story and art by Jamie Smart
me just say it’s a damn crime that Slave Labor Graphics
hasn’t flooded the market with Bear paraphernalia.
Oh, sure, I’ve seen a T-shirt and some stickers, but
this is the kind of franchise fortunes are made on: cute,
funny, randomly violent, nonsensical, raucous, and every-so-slightly
follows the adventures of a living teddy bear, a psychotic
cat named Looshkin, and the poor sod who owns them (He has
a name, but I’ll be damned if… Ah! It’s
Karl!). The issues, like Milk and Cheese or Dork,
collect numerous short stories crammed onto five or six
pages each that have no real order or impact on each other.
you consider that Looshkin burns down the house or gets
one of them dismembered in every issue, this is probably
for the best.
month, we see what happens when Karl tries to bring a new
pet dog into the house (Looshkin sorta killed the last one,
natch). Then Bear finds himself without a body and in a
very Misery-esque situation when a creepy old lady
tends to his wounds.
finally manages to get a date (with a woman!) later on and
foolishly leaves his cohorts to mind the house. Following
the ensuing mayhem, Jamie Smart proves his willingness to
become a corporate whore by creating an episode of “Bear
and Looshkin Bay-Beez” and the issue concludes with
a zombie attack and ample reference to Michael Jackson’s
yeah, this stuff is really quick and random, filling each
page with dozens of panels and more words than you’ll
probably want to read. It tears along with little concern
for theme, plot, or characterization and can leave you pretty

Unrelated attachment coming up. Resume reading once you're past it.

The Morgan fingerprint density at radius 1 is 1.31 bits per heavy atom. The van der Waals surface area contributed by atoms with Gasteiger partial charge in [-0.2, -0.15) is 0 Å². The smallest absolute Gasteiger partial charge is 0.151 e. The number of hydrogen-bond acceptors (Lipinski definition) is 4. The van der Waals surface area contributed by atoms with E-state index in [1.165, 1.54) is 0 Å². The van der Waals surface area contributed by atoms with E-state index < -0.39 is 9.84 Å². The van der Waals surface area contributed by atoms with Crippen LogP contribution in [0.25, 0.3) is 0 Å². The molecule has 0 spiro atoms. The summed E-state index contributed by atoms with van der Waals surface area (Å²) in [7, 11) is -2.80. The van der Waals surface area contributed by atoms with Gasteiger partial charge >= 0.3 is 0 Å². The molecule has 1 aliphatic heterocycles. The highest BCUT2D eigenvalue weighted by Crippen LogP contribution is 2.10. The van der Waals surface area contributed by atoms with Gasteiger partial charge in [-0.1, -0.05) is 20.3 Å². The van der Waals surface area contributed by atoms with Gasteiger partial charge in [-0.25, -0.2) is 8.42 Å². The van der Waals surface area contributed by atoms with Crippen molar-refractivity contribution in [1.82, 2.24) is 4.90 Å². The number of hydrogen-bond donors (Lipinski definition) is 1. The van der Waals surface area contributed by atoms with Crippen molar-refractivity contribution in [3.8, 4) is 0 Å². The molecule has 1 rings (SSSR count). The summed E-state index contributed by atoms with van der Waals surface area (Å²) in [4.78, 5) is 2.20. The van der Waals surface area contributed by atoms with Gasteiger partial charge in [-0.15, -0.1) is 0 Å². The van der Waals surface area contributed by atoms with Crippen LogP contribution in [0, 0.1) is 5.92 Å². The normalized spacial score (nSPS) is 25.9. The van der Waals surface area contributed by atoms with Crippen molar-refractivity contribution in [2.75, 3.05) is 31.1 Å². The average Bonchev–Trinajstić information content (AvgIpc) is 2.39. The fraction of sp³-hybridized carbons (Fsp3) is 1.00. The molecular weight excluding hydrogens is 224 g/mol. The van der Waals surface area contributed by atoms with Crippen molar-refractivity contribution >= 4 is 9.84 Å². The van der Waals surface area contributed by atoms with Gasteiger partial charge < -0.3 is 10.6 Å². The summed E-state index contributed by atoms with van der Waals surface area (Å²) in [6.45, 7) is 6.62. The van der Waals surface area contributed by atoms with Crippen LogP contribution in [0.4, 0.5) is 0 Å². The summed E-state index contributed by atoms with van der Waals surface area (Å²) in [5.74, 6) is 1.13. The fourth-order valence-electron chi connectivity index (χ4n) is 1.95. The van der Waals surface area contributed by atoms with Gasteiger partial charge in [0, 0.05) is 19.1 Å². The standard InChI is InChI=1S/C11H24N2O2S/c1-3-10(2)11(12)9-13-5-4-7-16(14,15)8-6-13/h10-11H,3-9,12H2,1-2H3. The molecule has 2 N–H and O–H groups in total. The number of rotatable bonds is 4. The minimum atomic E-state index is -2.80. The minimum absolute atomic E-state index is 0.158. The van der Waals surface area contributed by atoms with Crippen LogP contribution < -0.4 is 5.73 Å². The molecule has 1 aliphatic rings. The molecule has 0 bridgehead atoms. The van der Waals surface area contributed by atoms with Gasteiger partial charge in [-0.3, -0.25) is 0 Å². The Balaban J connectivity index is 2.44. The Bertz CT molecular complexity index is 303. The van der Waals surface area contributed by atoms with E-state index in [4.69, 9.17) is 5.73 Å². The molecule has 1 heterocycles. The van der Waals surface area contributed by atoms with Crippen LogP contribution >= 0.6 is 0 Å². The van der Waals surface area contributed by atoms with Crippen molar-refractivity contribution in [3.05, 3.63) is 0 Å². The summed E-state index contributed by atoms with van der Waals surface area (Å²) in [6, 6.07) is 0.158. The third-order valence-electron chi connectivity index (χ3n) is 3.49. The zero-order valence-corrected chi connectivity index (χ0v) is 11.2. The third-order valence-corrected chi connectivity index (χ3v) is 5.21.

exhausted if you try to read it all in one go (I can only
imagine the strain the trade paperback will put on the average
I’m all for random violence and cute little animals
bludgeoning each other with lawnmowers, but the story structure…
well, there just isn’t any. It’s the kind of
problem that makes Milk and Cheese comics so hard
to read at times. Jhonen Vasquez was able to avoid this
by continuing threads in Johnny the Homicidal Maniac
and doing some eleventh hour plot fixes to tie the whole
thing together. Here, it’s all about rapid fire adventuring
that allows you to pick up any Bear issue without
reading any of the prior ones.
when Smart does one page stories with peripheral characters
like Elliot or Justin, there’s no thread to come back
to when the next Bear story starts. Unlike Vasquez’s
Filler Bunny or Happy Noodle Boy, it doesn’t feel
like a quick little commercial break so much as an obstacle
to get past.
I should really quit comparing Smart to Vasquez because
this material isn’t about blood, aliens, or Goths
at all. His art style is more akin to Evan Dorkin’s
work, but it inhabits a completely cartoony reality where
people rarely look human and cats seem to have cones for
ears. The method is a strange mix of hatching and solid
blacks and whites and Smart writes so many curses against
his brushes in the margin that I can only wonder what tools
he must be using. Regardless, it’s instantly eye-catching.
makes me keep referring to Vasquez, however, is the audience
that should be reading this book. Bear is a definitive
Slave Labor book that should appeal to comic fiends, angry
teens, anglophile lites, and possibly a few teddy bear collectors
(though I really doubt it). With the almost quarterly release
schedule, it’s probably better to pick up and put
down rather than barrel through in an afternoon, but, like
Johnny and Lenore, this title should be
riding Hot Topic shelves for years to come.
dammit, where’s the merchandising?! Where are my Bear
and Looshkin plush dolls? Where’s the big satanic
Looshkin patch for my backpack? Where’s the giant-headed
Bear air freshener for my car? They’re sitting on
a freakin’ goldmine here and they don’t even
Take my money!